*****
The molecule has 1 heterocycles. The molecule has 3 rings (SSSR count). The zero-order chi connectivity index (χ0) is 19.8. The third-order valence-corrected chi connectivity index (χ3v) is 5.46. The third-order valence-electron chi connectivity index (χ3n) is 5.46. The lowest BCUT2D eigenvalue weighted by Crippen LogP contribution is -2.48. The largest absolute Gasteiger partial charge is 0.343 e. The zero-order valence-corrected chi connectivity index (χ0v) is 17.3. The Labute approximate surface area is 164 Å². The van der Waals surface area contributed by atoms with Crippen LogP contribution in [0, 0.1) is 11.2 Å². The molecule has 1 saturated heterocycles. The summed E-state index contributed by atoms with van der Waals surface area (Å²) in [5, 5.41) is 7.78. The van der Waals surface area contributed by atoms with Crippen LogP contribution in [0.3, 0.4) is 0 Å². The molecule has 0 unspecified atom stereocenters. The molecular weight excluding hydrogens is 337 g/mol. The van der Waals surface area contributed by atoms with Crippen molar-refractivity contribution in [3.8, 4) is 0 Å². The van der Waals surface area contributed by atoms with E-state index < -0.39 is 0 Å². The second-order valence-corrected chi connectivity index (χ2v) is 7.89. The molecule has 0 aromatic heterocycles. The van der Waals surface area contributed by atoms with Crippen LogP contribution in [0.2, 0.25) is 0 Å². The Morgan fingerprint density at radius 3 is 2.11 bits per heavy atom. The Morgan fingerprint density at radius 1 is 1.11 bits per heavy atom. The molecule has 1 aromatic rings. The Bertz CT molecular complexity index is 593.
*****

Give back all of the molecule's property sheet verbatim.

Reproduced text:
The molecule has 1 heterocycles. The molecule has 3 rings (SSSR count). The zero-order chi connectivity index (χ0) is 19.8. The third-order valence-corrected chi connectivity index (χ3v) is 5.46. The third-order valence-electron chi connectivity index (χ3n) is 5.46. The lowest BCUT2D eigenvalue weighted by Crippen LogP contribution is -2.48. The largest absolute Gasteiger partial charge is 0.343 e. The zero-order valence-corrected chi connectivity index (χ0v) is 17.3. The Labute approximate surface area is 164 Å². The van der Waals surface area contributed by atoms with Crippen LogP contribution in [0, 0.1) is 11.2 Å². The molecule has 1 saturated heterocycles. The summed E-state index contributed by atoms with van der Waals surface area (Å²) in [5, 5.41) is 7.78. The van der Waals surface area contributed by atoms with Crippen LogP contribution in [0.3, 0.4) is 0 Å². The molecule has 0 unspecified atom stereocenters. The molecular weight excluding hydrogens is 337 g/mol. The van der Waals surface area contributed by atoms with Crippen molar-refractivity contribution in [3.8, 4) is 0 Å². The van der Waals surface area contributed by atoms with E-state index < -0.39 is 0 Å². The second-order valence-corrected chi connectivity index (χ2v) is 7.89. The molecule has 0 aromatic heterocycles. The van der Waals surface area contributed by atoms with Crippen LogP contribution in [0.2, 0.25) is 0 Å². The Morgan fingerprint density at radius 3 is 2.11 bits per heavy atom. The Morgan fingerprint density at radius 1 is 1.11 bits per heavy atom. The molecule has 1 aromatic rings. The Bertz CT molecular complexity index is 593.